This is not to say that Will, Reason, and Emotion are bad. They are created by God and thus an integral part of what makes us human. But all three are terribly excitable and exciting (!). An overemphasis on the devotional study, exegesis, and sermonizing of scripture without the full context of union with God that is achieved through — not the scriptures but — the Living Word and Spirit, tends to excite our reason with thoughts about God without actually drawing us into union and true fellowship with God. Of course, the same can be said about Emotion. (And rationalist Evangelicals often make this point.) Singing praise songs that are more akin to popular love songs on the radio, praying in such a way that we enter into a frenzy of emotion, etc., will lead us to an emotional state that make us feel good about ourselves and about God, and thus is very satisfying, but has little to do with actual union with God and may actually prevent it, because we become so emotionally attached to our current state of being which we easily confuse with being attached to God.
Consider two Schnauzers from the same litter; one is well trained and the other raised in the typical American household. Both are on leashes and being walked down the street where there are things such as a lady watering her flowers, a prowling cat, a squirrel climbing a tree, a passing car, another dog coming the other direction, etc. The well trained Schnauzer is aware of all those things and is probably very interested in them as well, but it has the discipline to stay by his master’s side expectantly but quietly walking down the street. The other Schnauzer is constantly straining at the leash this direction and that, barking at the squirrel, yipping at the lady, aching to chase the car, lunging at the cat … all at the same time.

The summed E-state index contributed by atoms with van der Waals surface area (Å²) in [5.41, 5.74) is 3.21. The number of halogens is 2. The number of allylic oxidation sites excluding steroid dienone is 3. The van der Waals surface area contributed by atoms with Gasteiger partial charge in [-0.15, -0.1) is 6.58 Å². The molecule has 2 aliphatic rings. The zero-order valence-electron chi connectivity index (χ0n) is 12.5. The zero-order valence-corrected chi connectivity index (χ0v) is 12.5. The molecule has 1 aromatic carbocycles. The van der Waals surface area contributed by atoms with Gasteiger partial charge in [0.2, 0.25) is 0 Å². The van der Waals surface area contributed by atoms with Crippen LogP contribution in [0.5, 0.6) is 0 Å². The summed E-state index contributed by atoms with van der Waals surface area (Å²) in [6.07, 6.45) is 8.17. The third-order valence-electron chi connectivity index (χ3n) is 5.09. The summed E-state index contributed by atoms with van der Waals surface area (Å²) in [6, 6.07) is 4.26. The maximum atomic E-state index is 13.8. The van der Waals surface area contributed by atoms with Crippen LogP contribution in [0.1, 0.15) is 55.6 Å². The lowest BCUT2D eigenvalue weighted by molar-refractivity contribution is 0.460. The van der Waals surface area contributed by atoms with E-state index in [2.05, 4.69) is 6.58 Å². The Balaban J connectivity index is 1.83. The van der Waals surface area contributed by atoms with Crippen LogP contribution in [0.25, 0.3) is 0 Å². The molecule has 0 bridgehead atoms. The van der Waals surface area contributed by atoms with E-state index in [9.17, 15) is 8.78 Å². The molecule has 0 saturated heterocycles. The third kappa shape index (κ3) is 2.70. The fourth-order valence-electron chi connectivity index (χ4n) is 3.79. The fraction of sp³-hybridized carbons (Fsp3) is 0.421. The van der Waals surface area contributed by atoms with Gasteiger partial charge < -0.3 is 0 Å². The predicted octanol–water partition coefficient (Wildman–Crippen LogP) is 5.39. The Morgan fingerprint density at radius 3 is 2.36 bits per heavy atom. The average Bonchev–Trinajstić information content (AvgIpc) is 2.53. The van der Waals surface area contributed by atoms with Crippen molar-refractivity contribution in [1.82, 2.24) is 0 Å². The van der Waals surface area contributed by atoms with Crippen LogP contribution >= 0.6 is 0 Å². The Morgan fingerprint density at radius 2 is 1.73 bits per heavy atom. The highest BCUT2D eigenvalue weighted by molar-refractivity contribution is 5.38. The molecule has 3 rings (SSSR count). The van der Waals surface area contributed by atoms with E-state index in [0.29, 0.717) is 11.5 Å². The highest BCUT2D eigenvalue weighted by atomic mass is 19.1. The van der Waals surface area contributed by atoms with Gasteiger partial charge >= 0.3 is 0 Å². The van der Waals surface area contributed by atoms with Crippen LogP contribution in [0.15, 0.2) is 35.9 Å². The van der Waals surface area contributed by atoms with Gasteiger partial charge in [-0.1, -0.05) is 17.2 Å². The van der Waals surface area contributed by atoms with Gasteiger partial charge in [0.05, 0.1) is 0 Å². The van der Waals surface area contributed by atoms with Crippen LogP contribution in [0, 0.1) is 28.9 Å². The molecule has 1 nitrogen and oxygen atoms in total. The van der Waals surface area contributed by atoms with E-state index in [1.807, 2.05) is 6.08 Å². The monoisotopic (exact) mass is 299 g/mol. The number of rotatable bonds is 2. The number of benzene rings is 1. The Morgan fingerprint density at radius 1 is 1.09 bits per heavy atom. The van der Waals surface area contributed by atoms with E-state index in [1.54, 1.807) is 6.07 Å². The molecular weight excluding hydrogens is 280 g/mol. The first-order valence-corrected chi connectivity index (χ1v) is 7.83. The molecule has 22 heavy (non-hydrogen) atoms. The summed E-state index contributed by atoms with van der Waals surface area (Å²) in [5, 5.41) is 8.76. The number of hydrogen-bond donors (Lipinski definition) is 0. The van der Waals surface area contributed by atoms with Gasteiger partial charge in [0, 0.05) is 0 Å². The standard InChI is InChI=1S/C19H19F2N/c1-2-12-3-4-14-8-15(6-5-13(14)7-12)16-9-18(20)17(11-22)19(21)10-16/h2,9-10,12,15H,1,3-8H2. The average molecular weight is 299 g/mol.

Will, Reason, and Emotion are like Schnauzers. Without careful and constant training, they strain and bark at every passing thing. Even our reason (something Westerners, and especially Scots — take Sherlock Holmes as an example — often try to pass off as naturally cold and calculating) creates a cacophonous racket running from this idea to that, enslaving us to thoughts, thoughts, thoughts, thoughts, thoughts, thoughts, thoughts (performance note: said like a barking Schnauzer), here and there and everywhere. Such noise and ceaseless activity lead to an inner life so frenetic (ie, the passions) that there is no space for the real God.
That was the first issue. The second is Evangelicalism’s conflation of “the Word” and “scripture” (and on this point theologians of the Orthodox Church frequently say the rationalist Evangelicals come very close to heresy). What do we mean by The Word? John 1:1 (and the Gospel according to John in general) is the most prominent place in scripture to start this consideration.